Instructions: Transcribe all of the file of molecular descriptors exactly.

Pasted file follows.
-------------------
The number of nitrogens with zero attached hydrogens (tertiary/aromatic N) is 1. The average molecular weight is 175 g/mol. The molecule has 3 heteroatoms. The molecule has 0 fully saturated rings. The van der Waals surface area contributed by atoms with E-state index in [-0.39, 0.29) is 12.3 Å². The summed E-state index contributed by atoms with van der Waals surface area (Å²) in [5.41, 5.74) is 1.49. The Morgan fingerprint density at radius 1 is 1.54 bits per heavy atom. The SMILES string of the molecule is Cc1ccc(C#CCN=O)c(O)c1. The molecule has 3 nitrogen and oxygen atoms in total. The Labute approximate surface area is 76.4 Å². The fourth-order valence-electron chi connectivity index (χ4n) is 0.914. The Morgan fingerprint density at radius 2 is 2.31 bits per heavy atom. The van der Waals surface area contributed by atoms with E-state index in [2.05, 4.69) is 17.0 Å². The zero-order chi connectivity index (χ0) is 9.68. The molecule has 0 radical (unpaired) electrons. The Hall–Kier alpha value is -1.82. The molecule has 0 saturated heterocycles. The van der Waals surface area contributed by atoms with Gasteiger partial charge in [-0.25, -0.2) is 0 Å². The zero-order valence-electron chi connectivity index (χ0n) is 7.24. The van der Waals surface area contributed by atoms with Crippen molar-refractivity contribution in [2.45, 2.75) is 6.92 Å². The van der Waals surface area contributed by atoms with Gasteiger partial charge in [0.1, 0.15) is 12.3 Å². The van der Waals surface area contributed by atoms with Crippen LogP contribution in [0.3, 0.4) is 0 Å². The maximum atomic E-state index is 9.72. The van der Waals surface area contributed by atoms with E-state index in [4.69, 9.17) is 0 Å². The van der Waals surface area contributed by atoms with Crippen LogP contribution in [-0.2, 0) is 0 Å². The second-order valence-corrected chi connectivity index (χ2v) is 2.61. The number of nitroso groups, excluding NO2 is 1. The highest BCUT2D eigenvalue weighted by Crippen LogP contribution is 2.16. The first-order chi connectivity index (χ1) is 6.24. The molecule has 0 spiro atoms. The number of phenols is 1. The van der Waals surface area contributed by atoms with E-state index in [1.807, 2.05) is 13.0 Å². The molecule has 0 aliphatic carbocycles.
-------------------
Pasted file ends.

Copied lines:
The number of nitrogens with zero attached hydrogens (tertiary/aromatic N) is 1. The average molecular weight is 175 g/mol. The molecule has 3 heteroatoms. The molecule has 0 fully saturated rings. The van der Waals surface area contributed by atoms with E-state index in [-0.39, 0.29) is 12.3 Å². The summed E-state index contributed by atoms with van der Waals surface area (Å²) in [5.41, 5.74) is 1.49. The Morgan fingerprint density at radius 1 is 1.54 bits per heavy atom. The SMILES string of the molecule is Cc1ccc(C#CCN=O)c(O)c1. The molecule has 3 nitrogen and oxygen atoms in total. The Labute approximate surface area is 76.4 Å². The fourth-order valence-electron chi connectivity index (χ4n) is 0.914. The Morgan fingerprint density at radius 2 is 2.31 bits per heavy atom. The van der Waals surface area contributed by atoms with E-state index in [2.05, 4.69) is 17.0 Å². The zero-order chi connectivity index (χ0) is 9.68. The molecule has 0 radical (unpaired) electrons. The Hall–Kier alpha value is -1.82. The molecule has 0 saturated heterocycles. The van der Waals surface area contributed by atoms with Gasteiger partial charge in [-0.25, -0.2) is 0 Å². The zero-order valence-electron chi connectivity index (χ0n) is 7.24. The van der Waals surface area contributed by atoms with Crippen molar-refractivity contribution in [2.45, 2.75) is 6.92 Å². The van der Waals surface area contributed by atoms with Gasteiger partial charge in [0.1, 0.15) is 12.3 Å². The van der Waals surface area contributed by atoms with Crippen LogP contribution in [0.3, 0.4) is 0 Å². The maximum atomic E-state index is 9.72. The van der Waals surface area contributed by atoms with E-state index in [4.69, 9.17) is 0 Å². The van der Waals surface area contributed by atoms with Crippen LogP contribution in [-0.2, 0) is 0 Å². The second-order valence-corrected chi connectivity index (χ2v) is 2.61. The number of nitroso groups, excluding NO2 is 1. The highest BCUT2D eigenvalue weighted by Crippen LogP contribution is 2.16. The first-order chi connectivity index (χ1) is 6.24. The molecule has 0 spiro atoms. The number of phenols is 1. The van der Waals surface area contributed by atoms with E-state index in [1.807, 2.05) is 13.0 Å². The molecule has 0 aliphatic carbocycles.